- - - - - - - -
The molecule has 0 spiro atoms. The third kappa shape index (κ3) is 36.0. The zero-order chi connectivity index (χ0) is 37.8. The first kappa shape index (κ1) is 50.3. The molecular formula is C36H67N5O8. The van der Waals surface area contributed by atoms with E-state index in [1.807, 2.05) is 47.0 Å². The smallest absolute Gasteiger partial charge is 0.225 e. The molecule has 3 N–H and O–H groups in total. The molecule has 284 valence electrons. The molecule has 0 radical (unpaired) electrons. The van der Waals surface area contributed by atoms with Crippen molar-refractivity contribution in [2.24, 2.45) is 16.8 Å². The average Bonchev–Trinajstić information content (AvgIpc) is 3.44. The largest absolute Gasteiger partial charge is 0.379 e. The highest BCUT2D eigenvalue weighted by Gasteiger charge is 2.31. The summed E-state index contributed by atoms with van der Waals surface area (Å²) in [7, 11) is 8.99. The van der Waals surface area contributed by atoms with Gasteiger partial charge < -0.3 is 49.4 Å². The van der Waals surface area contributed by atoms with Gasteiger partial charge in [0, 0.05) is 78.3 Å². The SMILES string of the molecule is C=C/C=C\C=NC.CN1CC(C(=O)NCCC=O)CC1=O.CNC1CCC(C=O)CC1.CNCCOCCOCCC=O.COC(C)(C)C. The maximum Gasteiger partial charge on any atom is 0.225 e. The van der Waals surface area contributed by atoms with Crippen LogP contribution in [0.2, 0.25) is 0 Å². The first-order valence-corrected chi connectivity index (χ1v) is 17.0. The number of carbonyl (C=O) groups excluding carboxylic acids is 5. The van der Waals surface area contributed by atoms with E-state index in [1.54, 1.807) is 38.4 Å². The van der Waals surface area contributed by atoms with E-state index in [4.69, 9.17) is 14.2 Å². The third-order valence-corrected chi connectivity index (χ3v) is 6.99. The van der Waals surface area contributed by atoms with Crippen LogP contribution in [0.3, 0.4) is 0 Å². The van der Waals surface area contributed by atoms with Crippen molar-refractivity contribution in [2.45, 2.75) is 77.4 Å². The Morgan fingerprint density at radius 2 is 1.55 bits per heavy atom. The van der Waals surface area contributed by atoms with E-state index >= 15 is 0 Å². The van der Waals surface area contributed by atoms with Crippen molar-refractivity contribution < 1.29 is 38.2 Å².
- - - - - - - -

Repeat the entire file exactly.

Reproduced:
The molecule has 0 spiro atoms. The third kappa shape index (κ3) is 36.0. The zero-order chi connectivity index (χ0) is 37.8. The first kappa shape index (κ1) is 50.3. The molecular formula is C36H67N5O8. The van der Waals surface area contributed by atoms with E-state index in [1.807, 2.05) is 47.0 Å². The smallest absolute Gasteiger partial charge is 0.225 e. The molecule has 3 N–H and O–H groups in total. The molecule has 284 valence electrons. The molecule has 0 radical (unpaired) electrons. The van der Waals surface area contributed by atoms with Crippen molar-refractivity contribution in [2.24, 2.45) is 16.8 Å². The average Bonchev–Trinajstić information content (AvgIpc) is 3.44. The largest absolute Gasteiger partial charge is 0.379 e. The highest BCUT2D eigenvalue weighted by Gasteiger charge is 2.31. The summed E-state index contributed by atoms with van der Waals surface area (Å²) in [7, 11) is 8.99. The van der Waals surface area contributed by atoms with Gasteiger partial charge < -0.3 is 49.4 Å². The van der Waals surface area contributed by atoms with Gasteiger partial charge in [0, 0.05) is 78.3 Å². The SMILES string of the molecule is C=C/C=C\C=NC.CN1CC(C(=O)NCCC=O)CC1=O.CNC1CCC(C=O)CC1.CNCCOCCOCCC=O.COC(C)(C)C. The maximum Gasteiger partial charge on any atom is 0.225 e. The van der Waals surface area contributed by atoms with Crippen LogP contribution in [0.2, 0.25) is 0 Å². The first-order valence-corrected chi connectivity index (χ1v) is 17.0. The number of carbonyl (C=O) groups excluding carboxylic acids is 5. The van der Waals surface area contributed by atoms with E-state index in [1.54, 1.807) is 38.4 Å². The van der Waals surface area contributed by atoms with E-state index in [4.69, 9.17) is 14.2 Å². The third-order valence-corrected chi connectivity index (χ3v) is 6.99. The van der Waals surface area contributed by atoms with Crippen LogP contribution in [0.3, 0.4) is 0 Å². The van der Waals surface area contributed by atoms with Crippen molar-refractivity contribution in [2.45, 2.75) is 77.4 Å². The Morgan fingerprint density at radius 2 is 1.55 bits per heavy atom. The van der Waals surface area contributed by atoms with E-state index >= 15 is 0 Å². The van der Waals surface area contributed by atoms with Crippen molar-refractivity contribution < 1.29 is 38.2 Å².